Sir Sam Mendes, the director of two smash-hit 007 films, Skyfall and Spectre, gave an interview to the UK’s Observer newspaper and included some interesting reflections on his Bond years. Sir Sam has been publicising his latest movie Empire of Light (released on 9th January in the UK), which he has both written and directed, and which has already been acclaimed by British critics.
Set in the early 1980s, the new films stars Olivia Colman as Hilary, who manages a grand old cinema, the Empire, in an English seaside town. She faces a number of personal issues as she battles to keep the cinema viable. It is possibly Mendes’s most personal film yet, reflecting his strong love of cinema and the power of visual storytelling. Indeed, as the Observer noted, the story of Empire of Light ‘is a profoundly personal one for Mendes’ – not only was he a culture-obsessed teenager during the 1980s, but he was also raised mainly by his mother, who herself had faced considerable challenges.
Usefully, the interview in the Observer took the form of a series of questions fired at him by friends, former colleagues and readers of the newspaper. And, inevitably, the topic of James Bond was raised at a number of points.
Bond and Beyond
Responding to a question from an IT worker on who he thought might be the next James Bond actor, Sir Sam said: ‘I have no idea. They’ve made it so difficult for themselves for two reasons. One is they turned the franchise into something extraordinary with Daniel Craig. If you think about the actors that might have been up for the role after Pierce Brosnan, a lot of people would have said, “No way”. They would not have even been considered for the role, not wanted to be considered for the role. Now, there’s barely an actor in the world who would turn it down. And that’s because of Daniel and because of what’s happened to the franchise since. So that’s a great thing. The bad thing is he’s dead. You tell me how they get out of that one’.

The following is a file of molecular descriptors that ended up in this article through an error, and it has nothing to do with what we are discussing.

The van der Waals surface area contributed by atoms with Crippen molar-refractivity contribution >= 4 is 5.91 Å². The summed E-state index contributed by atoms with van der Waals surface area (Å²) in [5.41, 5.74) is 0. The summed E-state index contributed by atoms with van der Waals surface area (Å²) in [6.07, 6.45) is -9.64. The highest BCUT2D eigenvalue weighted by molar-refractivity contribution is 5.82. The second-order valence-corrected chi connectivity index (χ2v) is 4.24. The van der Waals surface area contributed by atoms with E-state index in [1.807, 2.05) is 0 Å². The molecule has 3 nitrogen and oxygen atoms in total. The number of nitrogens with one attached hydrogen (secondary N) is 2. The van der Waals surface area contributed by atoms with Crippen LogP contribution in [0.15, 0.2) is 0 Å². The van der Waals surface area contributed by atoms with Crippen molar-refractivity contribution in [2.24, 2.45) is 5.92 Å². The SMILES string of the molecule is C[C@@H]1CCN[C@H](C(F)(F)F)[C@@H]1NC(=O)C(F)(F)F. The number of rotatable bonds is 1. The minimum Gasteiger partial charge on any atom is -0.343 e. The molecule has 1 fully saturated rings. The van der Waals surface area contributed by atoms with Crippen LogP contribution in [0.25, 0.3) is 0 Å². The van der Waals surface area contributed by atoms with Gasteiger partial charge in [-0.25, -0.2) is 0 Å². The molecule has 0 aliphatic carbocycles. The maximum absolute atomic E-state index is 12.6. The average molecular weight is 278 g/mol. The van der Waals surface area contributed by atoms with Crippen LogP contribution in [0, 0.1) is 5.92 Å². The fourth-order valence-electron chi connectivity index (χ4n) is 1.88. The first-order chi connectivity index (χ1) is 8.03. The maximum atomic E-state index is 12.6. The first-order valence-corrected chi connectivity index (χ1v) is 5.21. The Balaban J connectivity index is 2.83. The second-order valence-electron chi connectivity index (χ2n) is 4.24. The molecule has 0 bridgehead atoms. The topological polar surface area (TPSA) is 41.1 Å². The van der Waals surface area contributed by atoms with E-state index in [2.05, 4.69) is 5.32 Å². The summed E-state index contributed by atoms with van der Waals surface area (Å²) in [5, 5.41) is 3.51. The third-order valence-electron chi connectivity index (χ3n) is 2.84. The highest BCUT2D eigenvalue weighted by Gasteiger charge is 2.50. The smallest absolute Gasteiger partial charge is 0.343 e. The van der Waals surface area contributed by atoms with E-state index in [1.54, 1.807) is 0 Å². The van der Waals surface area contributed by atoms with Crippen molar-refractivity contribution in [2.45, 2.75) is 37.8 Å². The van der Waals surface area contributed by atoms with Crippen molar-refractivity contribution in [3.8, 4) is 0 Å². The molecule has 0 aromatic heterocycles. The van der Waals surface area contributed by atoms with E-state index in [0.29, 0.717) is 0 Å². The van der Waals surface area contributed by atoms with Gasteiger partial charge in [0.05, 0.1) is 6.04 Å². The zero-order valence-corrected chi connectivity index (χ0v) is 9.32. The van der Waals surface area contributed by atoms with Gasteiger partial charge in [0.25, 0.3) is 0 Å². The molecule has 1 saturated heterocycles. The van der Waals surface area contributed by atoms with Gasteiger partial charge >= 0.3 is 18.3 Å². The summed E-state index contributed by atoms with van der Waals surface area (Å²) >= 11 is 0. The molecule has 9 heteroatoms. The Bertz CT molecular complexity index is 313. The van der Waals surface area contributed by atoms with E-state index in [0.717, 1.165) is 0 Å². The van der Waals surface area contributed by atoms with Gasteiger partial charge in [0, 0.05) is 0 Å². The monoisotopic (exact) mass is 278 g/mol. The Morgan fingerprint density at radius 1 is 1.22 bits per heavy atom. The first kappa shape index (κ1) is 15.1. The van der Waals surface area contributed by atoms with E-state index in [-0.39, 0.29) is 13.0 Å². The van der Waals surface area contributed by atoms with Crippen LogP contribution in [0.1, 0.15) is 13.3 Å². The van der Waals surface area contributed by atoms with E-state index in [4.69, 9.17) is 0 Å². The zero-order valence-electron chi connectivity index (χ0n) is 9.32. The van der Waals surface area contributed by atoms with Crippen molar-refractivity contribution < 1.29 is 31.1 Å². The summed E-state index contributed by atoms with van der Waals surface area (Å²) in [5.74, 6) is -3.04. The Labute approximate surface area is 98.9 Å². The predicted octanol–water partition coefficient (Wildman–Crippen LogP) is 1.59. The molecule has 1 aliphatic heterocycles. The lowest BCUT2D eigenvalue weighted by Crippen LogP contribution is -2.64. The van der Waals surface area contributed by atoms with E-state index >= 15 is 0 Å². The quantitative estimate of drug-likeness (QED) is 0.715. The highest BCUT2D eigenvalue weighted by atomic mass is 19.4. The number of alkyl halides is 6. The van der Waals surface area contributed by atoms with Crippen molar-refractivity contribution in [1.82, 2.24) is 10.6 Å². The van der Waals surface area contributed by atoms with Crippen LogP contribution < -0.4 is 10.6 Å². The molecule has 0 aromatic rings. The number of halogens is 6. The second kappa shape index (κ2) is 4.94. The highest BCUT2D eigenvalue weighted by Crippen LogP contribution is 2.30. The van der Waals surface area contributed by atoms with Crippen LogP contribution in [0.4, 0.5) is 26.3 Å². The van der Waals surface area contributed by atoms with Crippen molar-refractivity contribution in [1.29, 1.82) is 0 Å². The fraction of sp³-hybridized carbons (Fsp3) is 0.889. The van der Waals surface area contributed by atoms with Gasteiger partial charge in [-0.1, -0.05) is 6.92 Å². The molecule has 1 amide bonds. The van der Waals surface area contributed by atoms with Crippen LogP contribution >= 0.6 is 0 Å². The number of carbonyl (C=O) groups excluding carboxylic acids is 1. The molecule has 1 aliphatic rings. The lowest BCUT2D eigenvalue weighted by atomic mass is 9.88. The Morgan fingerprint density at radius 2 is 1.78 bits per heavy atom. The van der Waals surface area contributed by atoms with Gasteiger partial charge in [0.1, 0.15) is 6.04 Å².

Dame Judi Dench, who played ‘M’ and has also worked with Mendes in the theatre, asked (tongue in cheek) ‘Any work going?!!’ Mendes responded: ‘Always for Judi Dench’. He added that working with Dench was a huge moment in his life. Similarly, a question from Naomie Harris, who played Eve Moneypenny, asked Mendes how he made time for himself while pouring so much into his craft. Mendes explained that it was a constant struggle, but he had got much better at it in the last seven years since meeting his wife (Alison Balsom).
Perhaps the most surprising revelation of the interview, however, came when Sir Sam was asked by Tanya Moodie whether he would ever cameo in his own film? Mendes responded: ‘I do cameo in my films vocally. I am in several movies as a background voice, starting in American Beauty. Or I’m whistling or I’m humming or something. It’s often just timesaving, because you’re in ADR [Automated Dialogue Replacement] and I’m like: “That hum’s not right… Let me go and do the line”. For example, in Spectre Dave Bautista’s character, Hinx, who’s the big henchman, has one and only one word. It’s the last thing he says before he falls to his death – the immortal line, “Shiiiit!” And that’s me, I can now reveal. Poor Dave, he was making another movie, he doesn’t need to be at the end of some remote ISDN line from China or wherever he was shooting to do one word. I’ll do it. Although I’m not actually sure he knows that that’s not him. That’s probably news to him as well’.
Staying on the topic of Spectre, Mendes – responding to a question from his 007 cinematographer Roger Deakins on how much a story changes and evolves during the making of a film – admitted at one point that his second Bond film had been one of the most frustrating movies he had made ‘because I didn’t know how it was going to end when I started shooting it. Starting a movie without knowing what the ending is is not advisable. There should be a health warning on the packet: “Do not direct this Bond movie until you have completed the screenplay”… ‘. Mendes said his movie 1917 had changed very little during production, but Spectre had ‘changed out of all recognition’.
The Observer interview with Sir Sam pointed out that he is not only a film-maker but remains deeply committed to theatre, too. In May, 2023, he will direct a new play, The Motive and the Cue, at the famous National Theatre in London.